Place is always being born. A landfill or an abandoned nuclear test site may appear to be at the ecological end of the line, but both are filled with latent possibilities for sustainability and transcendent function. Contemporary literary critics are finding ways to re-envision extant post-ecological structures not merely as sites or spaces, but as thresholds for progress and success in the areas of bioregionalism, conservation, and global warming. Though Greg Garrard admits that "the despair engendered by modernity seems to demand an apocalyptic resolution" (91), he reasons: "[T]he real moral and political challenge of ecology may lie in accepting that the word is not about to end, that human beings are likely to survive even if Western-style civilization does not. Only if we imagine that the planet has a future, after all, are we likely to take responsibility for it" (107). American literary history reveals much more than a one-way street to ecocide, and the narrative describing the movement from purity to corruption--particularly under the auspices of crisis--fails to sufficiently consider forgotten places filled with ecological and critical potential.
One important first step to giving overlooked places reconsideration is to complicate the socially engendered critical entities "margin," "border," and the much-theorized "boundary." While having proven integral to studies of race and gender, these terms do not adequately encompass physical terrain in a millennial, transnational context. Lawrence Buell explains that one way "environmental writing and criticism intervenes most powerfully within and against standard conceptions of spatial apportionment is by challenging assumptions about border and scale" (76-77). With this challenge in mind, millennial literary scholarship might offer new theoretical approaches to place that foreground "spatial reapportionment" by shedding conceptions of provincial boundary and by approaching place, particularly abject or forgotten space, as limen. The liminal, a conception traditionally most relevant to anthropology and psychoanalysis, has the capacity to renew the relationship between culture and noxious literary environments. (1) Undoubtedly, post-Word War II literature and film have depicted this capacity for renewal with increasing fascination. Such meditations can be found within the millennial city Eden-Olympia in J.G. Ballard's Super-Cannes, the genetically modified "Paradice" of Margaret Atwood's Oryx and Crake, and a spate of films ranging from An Inconvenient Truth to Avatar. Like Don DeLillo's Underworld, these works interrogate border regions in the liminal stage to foster new intellectual approaches to rapidly changing landscapes.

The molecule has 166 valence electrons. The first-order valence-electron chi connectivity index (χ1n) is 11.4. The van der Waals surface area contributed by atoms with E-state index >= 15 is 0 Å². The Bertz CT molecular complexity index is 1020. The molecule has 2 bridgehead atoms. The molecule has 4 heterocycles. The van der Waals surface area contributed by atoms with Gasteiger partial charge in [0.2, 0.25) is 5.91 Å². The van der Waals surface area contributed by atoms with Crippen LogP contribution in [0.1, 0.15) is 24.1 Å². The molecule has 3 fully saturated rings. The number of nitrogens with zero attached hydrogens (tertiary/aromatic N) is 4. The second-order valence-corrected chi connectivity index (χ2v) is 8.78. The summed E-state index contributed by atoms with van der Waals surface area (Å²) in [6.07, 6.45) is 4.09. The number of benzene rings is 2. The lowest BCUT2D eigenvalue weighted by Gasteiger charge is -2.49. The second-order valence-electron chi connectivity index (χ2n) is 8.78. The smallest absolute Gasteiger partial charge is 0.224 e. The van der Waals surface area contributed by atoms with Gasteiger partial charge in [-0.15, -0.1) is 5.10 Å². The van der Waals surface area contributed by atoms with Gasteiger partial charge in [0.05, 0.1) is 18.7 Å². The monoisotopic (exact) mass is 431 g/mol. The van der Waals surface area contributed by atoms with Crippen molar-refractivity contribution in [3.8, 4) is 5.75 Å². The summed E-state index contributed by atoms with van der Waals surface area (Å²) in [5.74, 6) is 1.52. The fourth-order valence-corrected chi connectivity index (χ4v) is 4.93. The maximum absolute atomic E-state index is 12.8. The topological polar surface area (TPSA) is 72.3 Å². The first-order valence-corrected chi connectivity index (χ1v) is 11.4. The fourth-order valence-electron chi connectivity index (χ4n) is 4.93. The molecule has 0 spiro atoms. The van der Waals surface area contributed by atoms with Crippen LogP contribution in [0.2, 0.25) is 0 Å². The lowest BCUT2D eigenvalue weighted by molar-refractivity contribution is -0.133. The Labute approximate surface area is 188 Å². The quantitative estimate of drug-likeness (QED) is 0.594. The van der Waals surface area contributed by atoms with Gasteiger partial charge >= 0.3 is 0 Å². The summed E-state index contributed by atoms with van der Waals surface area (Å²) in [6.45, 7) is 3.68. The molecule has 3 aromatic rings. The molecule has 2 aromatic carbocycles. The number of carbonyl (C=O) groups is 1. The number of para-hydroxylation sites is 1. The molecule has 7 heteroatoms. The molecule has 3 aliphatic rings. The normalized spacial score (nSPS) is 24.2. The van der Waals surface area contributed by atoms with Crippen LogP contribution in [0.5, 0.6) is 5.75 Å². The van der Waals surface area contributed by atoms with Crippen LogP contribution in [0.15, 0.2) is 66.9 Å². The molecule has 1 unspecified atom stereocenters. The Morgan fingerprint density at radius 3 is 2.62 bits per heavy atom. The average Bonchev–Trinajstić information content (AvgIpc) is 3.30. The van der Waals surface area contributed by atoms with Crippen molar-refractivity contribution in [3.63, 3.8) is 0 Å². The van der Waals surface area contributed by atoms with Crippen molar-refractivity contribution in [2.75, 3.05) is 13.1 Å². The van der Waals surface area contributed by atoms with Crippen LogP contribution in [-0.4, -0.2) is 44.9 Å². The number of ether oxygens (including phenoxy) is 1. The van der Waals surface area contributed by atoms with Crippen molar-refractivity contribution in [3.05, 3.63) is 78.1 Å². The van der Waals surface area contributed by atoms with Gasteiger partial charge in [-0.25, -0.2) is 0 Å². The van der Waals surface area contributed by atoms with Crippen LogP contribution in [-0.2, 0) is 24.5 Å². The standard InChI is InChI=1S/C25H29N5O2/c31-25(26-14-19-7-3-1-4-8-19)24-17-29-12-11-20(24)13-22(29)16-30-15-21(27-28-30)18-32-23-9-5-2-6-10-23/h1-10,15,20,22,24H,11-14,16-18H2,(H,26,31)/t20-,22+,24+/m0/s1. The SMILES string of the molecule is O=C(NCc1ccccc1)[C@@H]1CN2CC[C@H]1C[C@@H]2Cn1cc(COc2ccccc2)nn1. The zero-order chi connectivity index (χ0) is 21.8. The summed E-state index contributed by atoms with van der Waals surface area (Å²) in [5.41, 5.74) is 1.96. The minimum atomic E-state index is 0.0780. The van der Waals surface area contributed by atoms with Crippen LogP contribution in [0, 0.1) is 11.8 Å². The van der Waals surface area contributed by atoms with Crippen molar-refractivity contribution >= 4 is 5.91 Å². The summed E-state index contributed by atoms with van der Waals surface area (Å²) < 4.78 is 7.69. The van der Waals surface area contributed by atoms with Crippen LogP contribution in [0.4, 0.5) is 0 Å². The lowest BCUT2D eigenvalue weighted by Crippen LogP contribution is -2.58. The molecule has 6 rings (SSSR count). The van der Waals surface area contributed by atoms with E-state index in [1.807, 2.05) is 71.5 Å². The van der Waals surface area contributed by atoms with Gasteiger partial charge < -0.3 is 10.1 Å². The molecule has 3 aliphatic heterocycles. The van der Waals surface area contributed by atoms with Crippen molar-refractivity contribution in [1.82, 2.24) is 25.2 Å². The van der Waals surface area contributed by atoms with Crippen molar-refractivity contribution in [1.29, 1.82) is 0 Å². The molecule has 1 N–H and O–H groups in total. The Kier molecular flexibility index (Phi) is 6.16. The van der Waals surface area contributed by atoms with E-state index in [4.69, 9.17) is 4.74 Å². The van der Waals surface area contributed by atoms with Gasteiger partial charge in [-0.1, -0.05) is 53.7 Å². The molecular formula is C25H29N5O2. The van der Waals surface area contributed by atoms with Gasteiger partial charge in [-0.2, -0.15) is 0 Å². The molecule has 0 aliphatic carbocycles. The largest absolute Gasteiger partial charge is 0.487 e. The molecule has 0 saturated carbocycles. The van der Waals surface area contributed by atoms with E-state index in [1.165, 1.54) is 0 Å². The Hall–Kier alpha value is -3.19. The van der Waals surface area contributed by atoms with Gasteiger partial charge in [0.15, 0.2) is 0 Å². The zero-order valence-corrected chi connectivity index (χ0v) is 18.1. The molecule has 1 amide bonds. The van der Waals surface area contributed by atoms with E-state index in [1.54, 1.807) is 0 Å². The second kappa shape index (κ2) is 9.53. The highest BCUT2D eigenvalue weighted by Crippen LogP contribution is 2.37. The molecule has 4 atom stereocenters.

Modem conceptions of liminality can be found first in Arnold van Gennep's Les Rites de Passage (1909) and later developed by anthropologist Victor Turner. For both van Gennep and Turner, initiates in rites of passage must go through three basic stages: separation, limen, and reincorporation. Turner explains:
The first stage, separation, comprises symbolic behavior signifying
the detachment of the individual or the group from either an
earlier fixed point in the social structure or from an established
set of cultural conditions (a "state'"). During the intervening
liminal period, the state of the ritual subject (the "passenger" or
"liminar,") becomes ambiguous, neither here nor there, betwixt and
between all fixed points of classification; he passes through a
symbolic domain that has few or none of the attributes of his past
or coming state. In the third phase the passage is consummated and
the ritual subject... reenters the social structure, often, but not
always at a higher status level. Ritual degradation occurs as well
as elevation. (232)
Turner goes on to describe the liminal as "an interval, however brief, of margin or limen, when the past is momentarily negated, suspended or abrogated, and the future has not yet begun, an instant of pure potentiality when everything, as it were, trembles in the balance" (qtd. …